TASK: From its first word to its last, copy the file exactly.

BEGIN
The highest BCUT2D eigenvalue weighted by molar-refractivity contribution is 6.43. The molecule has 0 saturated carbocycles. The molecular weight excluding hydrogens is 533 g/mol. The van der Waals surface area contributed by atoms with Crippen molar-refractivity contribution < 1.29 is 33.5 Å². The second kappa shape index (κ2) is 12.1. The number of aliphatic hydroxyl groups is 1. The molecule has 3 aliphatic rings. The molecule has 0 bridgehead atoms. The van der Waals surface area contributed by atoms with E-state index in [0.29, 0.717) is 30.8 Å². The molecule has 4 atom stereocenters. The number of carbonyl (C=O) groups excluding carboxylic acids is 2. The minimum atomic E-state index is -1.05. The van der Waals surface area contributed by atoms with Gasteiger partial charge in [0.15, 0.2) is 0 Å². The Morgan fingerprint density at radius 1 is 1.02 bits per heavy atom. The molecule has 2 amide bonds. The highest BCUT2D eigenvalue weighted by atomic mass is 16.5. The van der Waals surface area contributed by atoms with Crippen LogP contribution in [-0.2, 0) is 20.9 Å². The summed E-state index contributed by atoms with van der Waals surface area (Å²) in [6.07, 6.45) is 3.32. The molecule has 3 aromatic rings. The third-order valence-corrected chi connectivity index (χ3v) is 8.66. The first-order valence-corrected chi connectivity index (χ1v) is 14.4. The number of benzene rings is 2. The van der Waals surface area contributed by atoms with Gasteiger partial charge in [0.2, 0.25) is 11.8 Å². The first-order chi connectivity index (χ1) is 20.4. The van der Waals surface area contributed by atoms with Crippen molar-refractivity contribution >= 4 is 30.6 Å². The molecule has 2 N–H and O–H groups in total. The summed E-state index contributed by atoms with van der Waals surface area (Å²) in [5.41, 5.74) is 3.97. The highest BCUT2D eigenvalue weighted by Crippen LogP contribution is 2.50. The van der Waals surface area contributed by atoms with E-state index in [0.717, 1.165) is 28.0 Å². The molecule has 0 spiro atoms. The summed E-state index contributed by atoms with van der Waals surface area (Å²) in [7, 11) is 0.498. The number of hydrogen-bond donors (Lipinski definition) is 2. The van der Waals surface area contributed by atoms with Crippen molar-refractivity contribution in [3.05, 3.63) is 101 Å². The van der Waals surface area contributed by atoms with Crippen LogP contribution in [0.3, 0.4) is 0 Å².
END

The highest BCUT2D eigenvalue weighted by molar-refractivity contribution is 6.43. The molecule has 0 saturated carbocycles. The molecular weight excluding hydrogens is 533 g/mol. The van der Waals surface area contributed by atoms with Crippen molar-refractivity contribution < 1.29 is 33.5 Å². The second kappa shape index (κ2) is 12.1. The number of aliphatic hydroxyl groups is 1. The molecule has 3 aliphatic rings. The molecule has 0 bridgehead atoms. The van der Waals surface area contributed by atoms with E-state index in [0.29, 0.717) is 30.8 Å². The molecule has 4 atom stereocenters. The number of carbonyl (C=O) groups excluding carboxylic acids is 2. The minimum atomic E-state index is -1.05. The van der Waals surface area contributed by atoms with Gasteiger partial charge in [0.15, 0.2) is 0 Å². The Morgan fingerprint density at radius 1 is 1.02 bits per heavy atom. The molecule has 2 amide bonds. The highest BCUT2D eigenvalue weighted by atomic mass is 16.5. The van der Waals surface area contributed by atoms with Crippen LogP contribution in [-0.2, 0) is 20.9 Å². The summed E-state index contributed by atoms with van der Waals surface area (Å²) in [6.07, 6.45) is 3.32. The molecule has 3 aromatic rings. The third-order valence-corrected chi connectivity index (χ3v) is 8.66. The first-order valence-corrected chi connectivity index (χ1v) is 14.4. The number of benzene rings is 2. The van der Waals surface area contributed by atoms with Gasteiger partial charge in [0.2, 0.25) is 11.8 Å². The first-order chi connectivity index (χ1) is 20.4. The van der Waals surface area contributed by atoms with Crippen molar-refractivity contribution >= 4 is 30.6 Å². The molecule has 2 N–H and O–H groups in total. The summed E-state index contributed by atoms with van der Waals surface area (Å²) in [5.41, 5.74) is 3.97. The highest BCUT2D eigenvalue weighted by Crippen LogP contribution is 2.50. The van der Waals surface area contributed by atoms with E-state index in [0.717, 1.165) is 28.0 Å². The molecule has 0 spiro atoms. The summed E-state index contributed by atoms with van der Waals surface area (Å²) in [7, 11) is 0.498. The number of hydrogen-bond donors (Lipinski definition) is 2. The van der Waals surface area contributed by atoms with Crippen molar-refractivity contribution in [3.05, 3.63) is 101 Å². The van der Waals surface area contributed by atoms with Crippen LogP contribution in [0.3, 0.4) is 0 Å².